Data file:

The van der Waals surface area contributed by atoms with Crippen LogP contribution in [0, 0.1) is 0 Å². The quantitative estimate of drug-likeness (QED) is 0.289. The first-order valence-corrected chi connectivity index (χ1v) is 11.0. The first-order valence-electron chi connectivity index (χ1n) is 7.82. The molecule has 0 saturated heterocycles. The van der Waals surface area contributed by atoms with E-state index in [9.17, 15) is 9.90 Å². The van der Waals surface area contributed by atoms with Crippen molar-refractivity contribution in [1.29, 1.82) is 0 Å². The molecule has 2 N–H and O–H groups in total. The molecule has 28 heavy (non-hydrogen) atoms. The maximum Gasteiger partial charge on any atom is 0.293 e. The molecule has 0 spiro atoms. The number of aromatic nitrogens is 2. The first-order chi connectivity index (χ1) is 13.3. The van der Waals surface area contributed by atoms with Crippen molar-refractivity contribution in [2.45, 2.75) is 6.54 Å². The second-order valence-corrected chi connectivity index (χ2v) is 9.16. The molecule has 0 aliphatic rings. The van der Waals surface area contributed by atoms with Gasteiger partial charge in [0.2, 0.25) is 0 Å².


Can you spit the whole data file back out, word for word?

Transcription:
The van der Waals surface area contributed by atoms with Crippen LogP contribution in [0, 0.1) is 0 Å². The quantitative estimate of drug-likeness (QED) is 0.289. The first-order valence-corrected chi connectivity index (χ1v) is 11.0. The first-order valence-electron chi connectivity index (χ1n) is 7.82. The molecule has 0 saturated heterocycles. The van der Waals surface area contributed by atoms with E-state index in [9.17, 15) is 9.90 Å². The van der Waals surface area contributed by atoms with Crippen molar-refractivity contribution in [1.29, 1.82) is 0 Å². The molecule has 2 N–H and O–H groups in total. The molecule has 28 heavy (non-hydrogen) atoms. The maximum Gasteiger partial charge on any atom is 0.293 e. The molecule has 0 spiro atoms. The number of aromatic nitrogens is 2. The first-order chi connectivity index (χ1) is 13.3. The van der Waals surface area contributed by atoms with Crippen molar-refractivity contribution in [2.45, 2.75) is 6.54 Å². The second-order valence-corrected chi connectivity index (χ2v) is 9.16. The molecule has 0 aliphatic rings. The van der Waals surface area contributed by atoms with Gasteiger partial charge in [0.2, 0.25) is 0 Å².